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Why Won't My Baby Breastfeed?

There are many reasons, known and unknown, why babies resist breastfeeding. In many cases, it’s impossible to know what factor or combination of factors adds up to inefficient feeding. A lactation consultant can be a great resource for breastfeeding problems.  

Often, the problem is short-lived: As instinct and learning kick in, your child overcomes earlier difficulties. Sometimes, though, problems persist, causing distress for both child and mother. 

In some cases, it comes down to a small piece of tissue under the tongue, called the frenulum, that connects to the floor of the mouth. This connection limits the forward and upward movement of your baby’s tongue, making it more difficult to latch onto the nipple for breastfeeding. 

Without adequate latching, your child may not receive enough milk, and your nipples can become irritated, cracked, and dry. 

Pediatric ear, nose, and throat care may be part of the solution if your child is one of the 6-13% of children born with restrictive frenulums, a condition called ankyloglossia, known commonly as tongue-tie. A quick visit to Lawrence Otolaryngology Associates can take care of tongue-tie so that both you and your baby can relax.  

The role of the frenulum

The frenulum supports tongue movement by restricting extremes of motion, primarily in forward and side-to-side directions. When a baby has ankyloglossia, the frenulum may be overly restrictive, such as too short or attached too closely to the tip of the tongue. 

It’s not always obvious that the frenulum is a problem, and many children with ankyloglossia have no trouble breastfeeding. Only a small portion of tongue-tied babies require treatment to free up the tongue enough for efficient feeding. 

How to recognize your baby may be tongue-tied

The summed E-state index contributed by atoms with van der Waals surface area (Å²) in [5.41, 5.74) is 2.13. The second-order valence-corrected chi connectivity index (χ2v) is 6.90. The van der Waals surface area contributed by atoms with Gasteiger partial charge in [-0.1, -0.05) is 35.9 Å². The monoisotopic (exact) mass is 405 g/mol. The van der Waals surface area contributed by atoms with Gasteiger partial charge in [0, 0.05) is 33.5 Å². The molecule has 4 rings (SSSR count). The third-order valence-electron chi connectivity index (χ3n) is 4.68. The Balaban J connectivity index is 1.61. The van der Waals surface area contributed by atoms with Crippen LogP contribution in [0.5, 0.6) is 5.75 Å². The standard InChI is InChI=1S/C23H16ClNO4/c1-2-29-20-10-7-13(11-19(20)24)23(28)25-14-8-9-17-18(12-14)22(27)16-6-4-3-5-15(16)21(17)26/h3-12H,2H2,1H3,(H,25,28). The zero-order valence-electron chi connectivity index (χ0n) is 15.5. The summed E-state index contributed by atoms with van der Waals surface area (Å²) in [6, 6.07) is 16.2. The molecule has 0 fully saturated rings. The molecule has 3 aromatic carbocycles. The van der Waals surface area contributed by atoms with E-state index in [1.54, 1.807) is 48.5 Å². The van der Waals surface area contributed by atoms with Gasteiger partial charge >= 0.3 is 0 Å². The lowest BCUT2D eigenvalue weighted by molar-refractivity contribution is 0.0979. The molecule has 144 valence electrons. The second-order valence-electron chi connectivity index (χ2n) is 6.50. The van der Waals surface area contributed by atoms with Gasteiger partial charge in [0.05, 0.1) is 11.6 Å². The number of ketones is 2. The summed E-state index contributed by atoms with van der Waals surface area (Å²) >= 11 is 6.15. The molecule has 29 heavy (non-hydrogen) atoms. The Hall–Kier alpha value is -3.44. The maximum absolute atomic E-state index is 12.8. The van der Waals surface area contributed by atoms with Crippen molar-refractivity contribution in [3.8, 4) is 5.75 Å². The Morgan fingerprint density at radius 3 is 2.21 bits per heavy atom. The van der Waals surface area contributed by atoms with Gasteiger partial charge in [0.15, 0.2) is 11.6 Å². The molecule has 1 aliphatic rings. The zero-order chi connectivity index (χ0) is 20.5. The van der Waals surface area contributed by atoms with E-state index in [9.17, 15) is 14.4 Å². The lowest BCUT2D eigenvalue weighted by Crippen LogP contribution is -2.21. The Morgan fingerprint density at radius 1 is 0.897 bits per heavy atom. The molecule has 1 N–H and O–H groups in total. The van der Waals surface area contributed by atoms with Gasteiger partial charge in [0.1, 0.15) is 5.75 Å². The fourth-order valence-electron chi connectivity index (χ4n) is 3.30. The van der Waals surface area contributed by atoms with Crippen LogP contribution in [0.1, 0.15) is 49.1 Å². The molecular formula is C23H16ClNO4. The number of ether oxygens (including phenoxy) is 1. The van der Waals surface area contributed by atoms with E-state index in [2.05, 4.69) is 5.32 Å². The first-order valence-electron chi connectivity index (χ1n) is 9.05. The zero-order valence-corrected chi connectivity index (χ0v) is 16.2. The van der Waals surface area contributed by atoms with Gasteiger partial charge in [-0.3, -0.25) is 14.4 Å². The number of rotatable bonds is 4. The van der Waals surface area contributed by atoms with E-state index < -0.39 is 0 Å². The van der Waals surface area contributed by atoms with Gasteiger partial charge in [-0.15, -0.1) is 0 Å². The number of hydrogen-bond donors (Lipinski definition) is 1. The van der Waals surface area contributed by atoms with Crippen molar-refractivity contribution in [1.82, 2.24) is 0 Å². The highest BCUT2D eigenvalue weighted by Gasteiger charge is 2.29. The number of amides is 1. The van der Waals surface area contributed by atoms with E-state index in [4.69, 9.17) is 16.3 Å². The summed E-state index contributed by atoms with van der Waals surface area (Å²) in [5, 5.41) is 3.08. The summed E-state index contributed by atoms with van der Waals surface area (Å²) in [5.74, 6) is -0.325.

If your baby isn’t feeding well on the breast, two observations could suggest tongue-tie. 

The first is that the feeding process will be uncomfortable for you, perhaps even painful, since even if your baby latches, the tongue may not be free enough to perform its role as it should. Breastfeeding should be comfortable for both child and mother. 

Watch your baby during crying spells. When they’re crying, the natural position for the tongue is to touch the roof of their mouth, so if you can easily see the tip of their tongue, a short or tight frenulum could be the reason. 

Combine that with uncomfortable or painful feedings, ask your primary doctor or lactation consultant if  it’s time to see a doctor at Lawrence Otolaryngology Associates to confirm the diagnosis. 

Treating ankyloglossia

Sometimes, tongue-tie resolves itself, loosening enough that earlier feeding problems resolve. Your doctor may suggest adopting a wait-and-see posture, or they may recommend a frenotomy. 

While the idea of a surgical procedure may be shocking, rest assured that frenotomy is perhaps as simple as surgery gets. 

The frenulum has little nerve or blood vessel tissue within it, so your child feels very little during the procedure, and no more than a few drops of blood usually appear. Your baby can breastfeed immediately, and you should also feel the difference in their latching and suckling efficiency. 

Your baby’s feeding is crucial to their health, so when you suspect tongue-tie, contact Lawrence Otolaryngology Associates at the most convenient of their offices.  Book your appointment today.  

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